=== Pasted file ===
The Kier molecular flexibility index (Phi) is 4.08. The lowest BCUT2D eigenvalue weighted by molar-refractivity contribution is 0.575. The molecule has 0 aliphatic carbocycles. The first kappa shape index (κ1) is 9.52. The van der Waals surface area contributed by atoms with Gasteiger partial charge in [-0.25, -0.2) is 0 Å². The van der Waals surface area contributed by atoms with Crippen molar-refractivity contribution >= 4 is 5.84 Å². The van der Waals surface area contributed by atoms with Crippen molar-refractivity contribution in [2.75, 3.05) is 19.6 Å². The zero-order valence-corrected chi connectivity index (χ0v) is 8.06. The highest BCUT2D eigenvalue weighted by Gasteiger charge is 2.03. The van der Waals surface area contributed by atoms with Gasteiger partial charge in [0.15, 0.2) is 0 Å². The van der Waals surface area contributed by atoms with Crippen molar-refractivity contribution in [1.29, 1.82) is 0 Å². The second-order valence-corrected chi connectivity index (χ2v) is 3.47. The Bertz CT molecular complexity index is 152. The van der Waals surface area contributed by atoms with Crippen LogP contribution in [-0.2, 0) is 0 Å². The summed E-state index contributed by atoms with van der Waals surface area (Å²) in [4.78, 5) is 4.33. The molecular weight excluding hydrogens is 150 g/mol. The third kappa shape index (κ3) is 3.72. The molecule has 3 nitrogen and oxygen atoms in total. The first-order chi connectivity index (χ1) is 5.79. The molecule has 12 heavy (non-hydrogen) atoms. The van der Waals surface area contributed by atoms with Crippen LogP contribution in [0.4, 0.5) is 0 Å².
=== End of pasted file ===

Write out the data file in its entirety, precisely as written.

The Kier molecular flexibility index (Phi) is 4.08. The lowest BCUT2D eigenvalue weighted by molar-refractivity contribution is 0.575. The molecule has 0 aliphatic carbocycles. The first kappa shape index (κ1) is 9.52. The van der Waals surface area contributed by atoms with Gasteiger partial charge in [-0.25, -0.2) is 0 Å². The van der Waals surface area contributed by atoms with Crippen molar-refractivity contribution >= 4 is 5.84 Å². The van der Waals surface area contributed by atoms with Crippen molar-refractivity contribution in [2.75, 3.05) is 19.6 Å². The zero-order valence-corrected chi connectivity index (χ0v) is 8.06. The highest BCUT2D eigenvalue weighted by Gasteiger charge is 2.03. The van der Waals surface area contributed by atoms with Gasteiger partial charge in [0.15, 0.2) is 0 Å². The van der Waals surface area contributed by atoms with Crippen molar-refractivity contribution in [1.29, 1.82) is 0 Å². The second-order valence-corrected chi connectivity index (χ2v) is 3.47. The Bertz CT molecular complexity index is 152. The van der Waals surface area contributed by atoms with Crippen LogP contribution in [-0.2, 0) is 0 Å². The summed E-state index contributed by atoms with van der Waals surface area (Å²) in [4.78, 5) is 4.33. The molecular weight excluding hydrogens is 150 g/mol. The third kappa shape index (κ3) is 3.72. The molecule has 3 nitrogen and oxygen atoms in total. The first-order chi connectivity index (χ1) is 5.79. The molecule has 12 heavy (non-hydrogen) atoms. The van der Waals surface area contributed by atoms with Crippen LogP contribution in [0.4, 0.5) is 0 Å².